B y Krystle S. Morey

Like any other 9-year-old, Shaylah Shattuck loves reading books and listening to music, especially “Shoop” by Salt-N-Peppa. But much of the time that a typical youngster would spend watching cartoons and playing with building blocks has been taken up by doctor’s visits and genetic testing.
Shattuck, of Granville, has a neurogenetic disorder that stunts her growth, but doctors and specialists have, for the past nine years, struggled to determine a diagnosis. That’s why her family and friends are hosting a Dancing for a Diagnosis fundraiser this weekend.
The Zumbathon-style charity event is set for Saturday, Sept. 24, from 2-4 p.m. at Veterans Memorial Park in Granville and will consist of 90 minutes of Zumba dance instruction, a bake sale, raffles and more.

Shaylah Shattuck

Shaylah Shattuck

Proceeds will help pay for genetic testing that will hopefully help medical professionals reach a verdict.
“I want to have an idea of what to expect in the future… if she is going to live to be 50 or 60 or if her life is going to be cut short,” said Shattuck’s mother, Tonya Shattuck.
Shattuck will turn 10 in March, but she is only about the size of a three-year-old. She doesn’t walk or talk, and she didn’t learn to crawl until she was three. She goes to The Prospect School in Queensbury, a not-for-profit organization which offers multi-faceted services for at-risk and developmentally disabled individuals.
“She does not grow like an ‘average’ child,” Tonya Shattuck said.
The only determination doctors have been able to make is that part of Shattuck’s growth issue is due to microcephaly, a birth defect that means her head is smaller than other children who are the same sex and age.
“But that’s not a diagnosis,” Shaylah’s mother said.
Shattuck takes hormones daily to help with her growth, but insurance has limited its contribution for further testing and treatments. Just the bloodwork she requires costs more than $5,000.
“They refuse to help us because of the cost,” Tonya Shattuck said. “And yes it’s true that maybe a diagnosis won’t change anything, but it may give us a little bit of insight on what her future might hold.”
“She has been tested for so many (neurogenetic disorders), but they have all come back negative,” she said. She added that determining a diagnosis will allow her to connect with other parents who have children with similar challenges.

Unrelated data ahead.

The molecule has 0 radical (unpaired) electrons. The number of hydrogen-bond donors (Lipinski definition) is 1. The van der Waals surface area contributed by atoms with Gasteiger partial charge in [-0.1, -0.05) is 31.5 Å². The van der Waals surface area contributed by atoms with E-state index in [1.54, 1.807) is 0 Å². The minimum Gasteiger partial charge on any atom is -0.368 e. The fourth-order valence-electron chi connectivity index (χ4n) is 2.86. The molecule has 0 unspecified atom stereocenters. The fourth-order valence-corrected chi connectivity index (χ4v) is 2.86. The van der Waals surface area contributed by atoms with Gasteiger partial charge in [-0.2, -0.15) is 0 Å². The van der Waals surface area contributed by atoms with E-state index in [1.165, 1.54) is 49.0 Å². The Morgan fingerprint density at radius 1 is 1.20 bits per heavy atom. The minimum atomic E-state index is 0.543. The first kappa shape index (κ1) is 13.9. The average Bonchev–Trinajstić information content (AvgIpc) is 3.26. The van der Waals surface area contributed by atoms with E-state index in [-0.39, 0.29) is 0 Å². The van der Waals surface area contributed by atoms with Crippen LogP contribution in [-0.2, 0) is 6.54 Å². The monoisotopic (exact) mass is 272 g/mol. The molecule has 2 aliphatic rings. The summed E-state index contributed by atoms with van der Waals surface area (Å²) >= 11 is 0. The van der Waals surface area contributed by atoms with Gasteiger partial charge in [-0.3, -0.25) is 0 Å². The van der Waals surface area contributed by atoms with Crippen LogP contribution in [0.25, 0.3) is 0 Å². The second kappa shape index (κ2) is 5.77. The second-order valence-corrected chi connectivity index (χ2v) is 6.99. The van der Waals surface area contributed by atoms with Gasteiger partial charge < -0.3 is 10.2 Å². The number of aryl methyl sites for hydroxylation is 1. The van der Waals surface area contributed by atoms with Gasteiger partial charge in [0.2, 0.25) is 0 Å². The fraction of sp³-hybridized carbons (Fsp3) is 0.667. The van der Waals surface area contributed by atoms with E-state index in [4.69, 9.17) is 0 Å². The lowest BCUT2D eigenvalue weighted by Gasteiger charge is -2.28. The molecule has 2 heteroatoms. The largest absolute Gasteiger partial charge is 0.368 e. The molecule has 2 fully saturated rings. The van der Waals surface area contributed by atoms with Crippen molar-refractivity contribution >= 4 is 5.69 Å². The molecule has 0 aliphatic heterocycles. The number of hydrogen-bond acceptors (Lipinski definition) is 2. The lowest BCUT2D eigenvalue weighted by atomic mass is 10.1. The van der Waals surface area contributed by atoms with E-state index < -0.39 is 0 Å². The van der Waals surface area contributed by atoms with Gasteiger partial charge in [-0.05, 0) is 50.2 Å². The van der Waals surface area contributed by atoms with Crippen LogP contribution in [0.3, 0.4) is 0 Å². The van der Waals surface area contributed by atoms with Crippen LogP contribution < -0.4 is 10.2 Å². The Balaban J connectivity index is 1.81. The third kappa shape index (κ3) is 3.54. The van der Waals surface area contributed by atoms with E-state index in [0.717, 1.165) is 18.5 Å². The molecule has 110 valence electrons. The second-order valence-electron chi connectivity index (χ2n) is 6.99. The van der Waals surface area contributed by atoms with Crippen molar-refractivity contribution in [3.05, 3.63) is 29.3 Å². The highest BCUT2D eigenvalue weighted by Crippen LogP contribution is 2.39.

Tonya Shattuck is also interested in a diagnosis to find out if her eldest daughter Abby, 13, will face complications if she someday decides to have children.
“As her mother it does break my heart that they (the insurance company) get the final say in what is best for my daughter, but I also know that’s how this world works now,” Shattuck said.
A Zumba fundraiser is perfect for Shattuck because she absolutely loves music.
“Her hands go crazy and she rocks back and forth,” her mother said. “It’s very appropriate for her.”
The Dancing for a Diagnosis Zumbathon event will be led by licensed Zumba instructor Amanda Speciale.
Speciale, a native Granvillian, teaches Zumba at ABC Sports and Fitness in Latham. She is also Shattuck’s second cousin.
“She is so happy, and she is such a sweet little girl,” Speciale said of Shattuck.
Zumba instruction will be broken into three 30-minute sessions. Zumba is an aerobic fitness program featuring movements inspired by various styles of Latin American dance. There is no Zumba or dancing experience required. Participants should wear comfy clothes with sneakers.
“As long as you are moving and having fun that’s all that matters,” Speciale said.
“Even if you don’t want to dance, come, donate and watch… an event you won’t forget,” she added.
Dancing is included in the admission price: $10 for adults. Kids attend free. Raffle tickets and food items will be available at an additional cost. Raffle tickets are $1 each or 5 for $3, 10 for $6 and 15 for $10.
Raffle items include gift certificates and gift baskets from local businesses. Gemini Fitness and Fred’s Pharmacy in Granville had already donated raffle prizes.
“All of the proceeds that are raised at the event, 100 percent, are going to go right to Shaylah,” Speciale said. “…so she will be able to maintain and possibly obtain new services where they can actually find out long-term wise what’s in store for her.”
Attendees are encouraged, but not required, to wear yellow to raise awareness for microcephaly. The birth defect’s national awareness day is Sept. 30.
Interested volunteers or local organizations or businesses interested in donating raffle items should contact Speciale via email at [email protected]
“I cannot wait to pull this town together for an amazing event,” Speciale said.



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